Meia’s sentence: Negotiations for peace necessitate phatic discourse, though sincerity ultimately maintains the dialogue.
“I thought, I can’t, I can’t allow myself to be trained to kill on orders, to take life on orders.” -Poet Laureate W.S. Merwin, on NPR Fresh Air. Merwin was put in a psychiatric ward in 1946 for being a Pacifist (as he’d enlisted when he was 17 previously), he said.
Concerned with declarations of war and treaties of peace.
When a just and rightful war was declared upon a foreign enemy—and were there any other kinds of wars?—a special fetial priest was called upon to hurl a spear from the steps of the temple over the exact top of the ancient stone pillar into the earth of Enemy Territory.
— Colleen McCullough, The First Man in Rome
He struck his treaties with foreign princes in the Forum, sacrificing a pig and reciting the ancient formula of the fetial priests.
— Edited by John Carew Rolfe, Suetonius
Fetial comes directly from the Latin word fētiālis, which referred to a member of the Roman college of priests who were representatives in disputes with foreign nations.
I cannot bring myself to kill mosquitoes (which, in part, draws me to explore Buddhism and Jainism), so in China – where there are a lot of mosquitoes – my housemate would always be the one killing them.
Below is a fun video (the title of which is awfully misleading). I dislike that Bill Moyer/others sort of suggests that not killing mosquitoes is a radical and unnecessary extension of environmentalism. While both are based on empathy and respect, I believe that the consciousness in not killing a mosquito more closely and specifically represents the Buddhist way of living a peaceful life. It is not an extreme tangent of the more general save-the-environment attitude – which of course is a good attitude to have, but one that seems somehow less conscious if it does not embrace all of life…and so we must have the consciousness of not killing a mosquito in the same way we approach the environment as a whole, applying the very basic principal of recognizing a small being to recognizing the whole being of the earth and all around…and so environmentalism could in fact be seen as an extension of our attention to a little mosquito and all other little and large lives.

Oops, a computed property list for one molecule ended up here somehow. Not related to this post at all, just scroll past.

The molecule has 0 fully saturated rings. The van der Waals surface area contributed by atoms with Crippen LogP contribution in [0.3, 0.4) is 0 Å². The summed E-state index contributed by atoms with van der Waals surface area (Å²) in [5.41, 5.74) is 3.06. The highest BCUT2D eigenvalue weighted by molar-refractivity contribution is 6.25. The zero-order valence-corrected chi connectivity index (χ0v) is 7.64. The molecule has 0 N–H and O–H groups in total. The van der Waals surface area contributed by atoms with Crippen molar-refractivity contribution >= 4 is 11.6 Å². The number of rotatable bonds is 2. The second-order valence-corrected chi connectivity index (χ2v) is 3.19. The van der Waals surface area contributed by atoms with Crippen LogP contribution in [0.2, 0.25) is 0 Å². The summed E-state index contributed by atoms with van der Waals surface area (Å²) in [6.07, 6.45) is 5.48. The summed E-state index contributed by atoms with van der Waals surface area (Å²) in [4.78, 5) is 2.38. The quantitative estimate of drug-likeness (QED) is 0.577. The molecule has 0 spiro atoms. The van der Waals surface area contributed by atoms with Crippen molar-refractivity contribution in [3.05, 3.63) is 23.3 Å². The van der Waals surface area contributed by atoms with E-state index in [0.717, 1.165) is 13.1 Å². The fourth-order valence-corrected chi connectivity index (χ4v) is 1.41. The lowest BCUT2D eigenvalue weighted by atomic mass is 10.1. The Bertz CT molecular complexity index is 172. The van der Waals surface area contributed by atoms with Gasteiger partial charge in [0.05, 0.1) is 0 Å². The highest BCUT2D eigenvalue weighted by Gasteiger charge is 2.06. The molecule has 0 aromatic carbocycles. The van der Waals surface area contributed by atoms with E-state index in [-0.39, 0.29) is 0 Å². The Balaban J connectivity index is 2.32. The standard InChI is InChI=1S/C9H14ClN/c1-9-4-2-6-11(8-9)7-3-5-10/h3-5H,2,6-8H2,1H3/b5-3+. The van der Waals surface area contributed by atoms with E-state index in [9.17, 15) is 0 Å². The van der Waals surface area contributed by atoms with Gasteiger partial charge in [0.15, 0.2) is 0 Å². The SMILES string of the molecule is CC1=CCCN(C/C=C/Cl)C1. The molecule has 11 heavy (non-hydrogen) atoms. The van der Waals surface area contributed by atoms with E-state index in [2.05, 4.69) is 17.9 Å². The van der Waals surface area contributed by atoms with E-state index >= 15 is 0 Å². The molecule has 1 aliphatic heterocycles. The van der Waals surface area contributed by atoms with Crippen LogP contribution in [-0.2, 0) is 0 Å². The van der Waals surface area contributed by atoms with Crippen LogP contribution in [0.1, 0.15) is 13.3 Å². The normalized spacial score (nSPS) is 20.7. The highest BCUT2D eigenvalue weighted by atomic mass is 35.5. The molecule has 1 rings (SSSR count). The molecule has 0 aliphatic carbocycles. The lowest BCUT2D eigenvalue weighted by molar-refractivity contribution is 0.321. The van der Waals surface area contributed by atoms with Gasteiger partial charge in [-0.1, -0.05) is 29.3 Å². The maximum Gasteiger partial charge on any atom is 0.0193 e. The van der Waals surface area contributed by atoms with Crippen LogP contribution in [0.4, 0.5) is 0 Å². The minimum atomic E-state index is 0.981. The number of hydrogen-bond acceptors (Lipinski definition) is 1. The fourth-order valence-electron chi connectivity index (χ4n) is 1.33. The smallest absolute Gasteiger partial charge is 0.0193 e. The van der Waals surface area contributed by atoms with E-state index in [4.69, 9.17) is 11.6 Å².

I lately have loved to learn about the Buddha’s original teachings and have compiled a list of various things/characteristics I now associate with Buddhism. I am typing this up having, in the last few weeks, heard a talk introducing Buddhism at the local temple, read the chapter on Buddhism in Huston Smith’s “The Illustrated World’s Religions,” and seen PBS’s two-hour documentary “The Buddha.”
Here is a description of Seeds of Peace from the website:
What began in 1993 as a camp program with 46 Israeli, Palestinian and Egyptian teenagers has expanded into a global operation with offices in over ten cities around the world and over 4,000 young leaders (“Seeds”) working for peace.
Eighteen years of conflict resolution programming has produced an impressive cadre of Seeds working in international affairs, politics, business, medicine, nonprofit and media.